Jonathan Bartels was a graduate student working in the emergency room of the University of Virginia Medical Center, a Level One trauma center, in about 2009 when he witnessed a number of deaths in the ER. But Bartels found there was a gap without a ritual that would help the staff process what had happened. Though he recalls a chaplain delivering a few words after one death, there were not enough chaplains to do so regularly. And Bartels was looking for a space where both religious and secular beliefs could be held. “Whatever gives someone meaning, they can stop and honor that patient and allow the family also to be a part of that practice.”

Bartels found that the healers themselves needed healing. “I was looking for a way to heal while healing others in the ER. I’d been through a couple of deaths, but I’d always noted that people didn’t always honor that last rite of passage in a way that was appropriate,” Bartels explained.

He said after a pretty dramatic attempt at resuscitation, he asked his coworkers to stop and take a moment. “There were about 30 of us in the room and I said, ‘Can we just take a moment to just to each honor this person in our own way in silence and honor the fact that before they came to us, they were alive, they had a life, they were loved and loved others. Can we just hold that space and whatever gives us meaning but hold it in silence and just honor this person and honor the work we’ve done.’” This was the birth of “The Pause,” a ritual that now has spread around the world from Australia to South Africa to Poland.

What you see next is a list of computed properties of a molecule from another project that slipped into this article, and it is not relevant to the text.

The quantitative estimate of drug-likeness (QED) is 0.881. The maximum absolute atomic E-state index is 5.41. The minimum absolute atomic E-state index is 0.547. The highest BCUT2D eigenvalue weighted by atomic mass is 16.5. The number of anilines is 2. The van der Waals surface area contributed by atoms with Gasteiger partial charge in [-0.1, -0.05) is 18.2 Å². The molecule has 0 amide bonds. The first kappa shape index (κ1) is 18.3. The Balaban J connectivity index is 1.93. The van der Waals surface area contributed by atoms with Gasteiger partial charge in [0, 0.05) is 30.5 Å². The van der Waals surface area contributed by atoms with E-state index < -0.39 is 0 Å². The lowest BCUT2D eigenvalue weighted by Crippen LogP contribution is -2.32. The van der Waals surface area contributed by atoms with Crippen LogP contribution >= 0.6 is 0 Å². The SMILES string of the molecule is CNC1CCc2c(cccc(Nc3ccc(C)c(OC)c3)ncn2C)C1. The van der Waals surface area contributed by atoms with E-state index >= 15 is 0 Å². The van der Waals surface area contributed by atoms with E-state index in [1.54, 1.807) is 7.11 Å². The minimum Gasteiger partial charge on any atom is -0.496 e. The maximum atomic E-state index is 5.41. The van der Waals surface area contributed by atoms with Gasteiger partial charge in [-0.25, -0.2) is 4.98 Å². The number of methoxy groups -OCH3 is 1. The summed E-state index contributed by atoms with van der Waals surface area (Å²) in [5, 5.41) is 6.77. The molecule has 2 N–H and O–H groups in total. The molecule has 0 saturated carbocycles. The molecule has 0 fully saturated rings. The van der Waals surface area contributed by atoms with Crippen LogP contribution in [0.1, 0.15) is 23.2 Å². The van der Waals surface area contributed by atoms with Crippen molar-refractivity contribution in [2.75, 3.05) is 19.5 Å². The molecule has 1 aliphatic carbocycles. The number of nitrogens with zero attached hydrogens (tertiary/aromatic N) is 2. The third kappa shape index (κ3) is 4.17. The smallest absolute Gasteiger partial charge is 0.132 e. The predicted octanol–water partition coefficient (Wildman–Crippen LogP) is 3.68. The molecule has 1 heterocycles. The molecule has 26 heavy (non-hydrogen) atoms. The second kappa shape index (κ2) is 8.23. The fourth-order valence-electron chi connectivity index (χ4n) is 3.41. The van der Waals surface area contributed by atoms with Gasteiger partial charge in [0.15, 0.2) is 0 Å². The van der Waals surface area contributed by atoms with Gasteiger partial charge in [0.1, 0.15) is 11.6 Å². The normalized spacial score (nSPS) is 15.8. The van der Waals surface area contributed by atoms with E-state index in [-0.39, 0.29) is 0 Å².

Though now an RN, Bartels’ background had been a graduate student in anthropology and comparative religion and was interested in creating a ritual that would allow participation from all walks of life and held beliefs. “We didn’t have a secular or open way of honoring someone and really bringing that ritual into our work setting which was inclusive. I think that’s the most important part of that. You as a practitioner, you can stay true to yourself without imposing it on your patient or their vulnerable family.”

Bartels explained, “We all come from different faiths and different beliefs, that’s what makes the world a beautiful place, it’s a cacophony of voices and belief systems, and so The Pause allows for all those belief systems to sit together to honor and do the same thing which is honor that person’s life.”

There are variations of The Pause around the world but there is no ownership or financial gain around the ritual. Bartels says “You can’t profit off something like this and I have ambassadors around the world, and they take up this cause. Who knows who started this. They found in the Paleolithic period they had a way of honoring the dead. They buried them in a certain way. Maybe they were doing ‘The Pause.’”

Bartels says in all variations, the main thing is to remember that The Pause is a compassionate way to mark the end of someone’s life. “It’s a demonstrative act of compassion for yourself and for your patient and for their family. I didn’t realize that was the case until I looked at it years later.”

 You can find additional information on rituals for caregivers and families on the Be Ceremonial website, The Pause website, Alyssa Rose Healing Arts site and hospice pioneer Barbara Karnes’ blog.

Photo credit: Corrina Holburn Photography